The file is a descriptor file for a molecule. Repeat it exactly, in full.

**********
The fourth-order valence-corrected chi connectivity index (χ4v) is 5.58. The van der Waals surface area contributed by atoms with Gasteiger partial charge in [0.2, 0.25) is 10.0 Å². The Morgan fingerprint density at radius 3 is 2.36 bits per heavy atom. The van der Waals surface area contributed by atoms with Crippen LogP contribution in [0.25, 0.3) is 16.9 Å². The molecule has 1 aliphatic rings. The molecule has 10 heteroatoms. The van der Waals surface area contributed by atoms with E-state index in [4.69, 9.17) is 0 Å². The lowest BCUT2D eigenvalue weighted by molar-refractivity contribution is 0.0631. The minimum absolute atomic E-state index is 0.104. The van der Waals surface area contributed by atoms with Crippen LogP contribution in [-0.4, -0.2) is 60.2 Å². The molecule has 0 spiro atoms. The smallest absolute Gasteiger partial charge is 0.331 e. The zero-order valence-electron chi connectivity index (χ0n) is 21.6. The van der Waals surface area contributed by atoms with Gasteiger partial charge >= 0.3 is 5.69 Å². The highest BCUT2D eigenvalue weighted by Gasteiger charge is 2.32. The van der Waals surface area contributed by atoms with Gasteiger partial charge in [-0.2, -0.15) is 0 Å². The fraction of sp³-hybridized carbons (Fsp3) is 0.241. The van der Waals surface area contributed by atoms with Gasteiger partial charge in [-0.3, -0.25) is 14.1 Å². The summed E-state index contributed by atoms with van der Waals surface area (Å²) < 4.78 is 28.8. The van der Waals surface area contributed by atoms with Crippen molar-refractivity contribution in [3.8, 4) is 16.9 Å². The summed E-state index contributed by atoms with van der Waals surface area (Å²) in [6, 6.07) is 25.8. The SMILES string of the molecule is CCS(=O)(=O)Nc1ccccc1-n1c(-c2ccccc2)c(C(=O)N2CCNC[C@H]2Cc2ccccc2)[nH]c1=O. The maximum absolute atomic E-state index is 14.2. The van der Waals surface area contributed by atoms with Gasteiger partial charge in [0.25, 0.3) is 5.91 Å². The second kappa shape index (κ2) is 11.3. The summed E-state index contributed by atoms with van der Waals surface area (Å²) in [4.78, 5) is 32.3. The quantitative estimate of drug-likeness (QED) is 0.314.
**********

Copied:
The fourth-order valence-corrected chi connectivity index (χ4v) is 5.58. The van der Waals surface area contributed by atoms with Gasteiger partial charge in [0.2, 0.25) is 10.0 Å². The Morgan fingerprint density at radius 3 is 2.36 bits per heavy atom. The van der Waals surface area contributed by atoms with Crippen LogP contribution in [0.25, 0.3) is 16.9 Å². The molecule has 1 aliphatic rings. The molecule has 10 heteroatoms. The van der Waals surface area contributed by atoms with E-state index in [4.69, 9.17) is 0 Å². The lowest BCUT2D eigenvalue weighted by molar-refractivity contribution is 0.0631. The minimum absolute atomic E-state index is 0.104. The van der Waals surface area contributed by atoms with Crippen LogP contribution in [-0.4, -0.2) is 60.2 Å². The molecule has 0 spiro atoms. The smallest absolute Gasteiger partial charge is 0.331 e. The zero-order valence-electron chi connectivity index (χ0n) is 21.6. The van der Waals surface area contributed by atoms with Gasteiger partial charge >= 0.3 is 5.69 Å². The highest BCUT2D eigenvalue weighted by Gasteiger charge is 2.32. The van der Waals surface area contributed by atoms with Gasteiger partial charge in [-0.2, -0.15) is 0 Å². The fraction of sp³-hybridized carbons (Fsp3) is 0.241. The van der Waals surface area contributed by atoms with Gasteiger partial charge in [-0.3, -0.25) is 14.1 Å². The summed E-state index contributed by atoms with van der Waals surface area (Å²) < 4.78 is 28.8. The van der Waals surface area contributed by atoms with Crippen molar-refractivity contribution in [3.8, 4) is 16.9 Å². The summed E-state index contributed by atoms with van der Waals surface area (Å²) in [6, 6.07) is 25.8. The SMILES string of the molecule is CCS(=O)(=O)Nc1ccccc1-n1c(-c2ccccc2)c(C(=O)N2CCNC[C@H]2Cc2ccccc2)[nH]c1=O. The maximum absolute atomic E-state index is 14.2. The van der Waals surface area contributed by atoms with Gasteiger partial charge in [0.25, 0.3) is 5.91 Å². The second kappa shape index (κ2) is 11.3. The summed E-state index contributed by atoms with van der Waals surface area (Å²) in [4.78, 5) is 32.3. The quantitative estimate of drug-likeness (QED) is 0.314.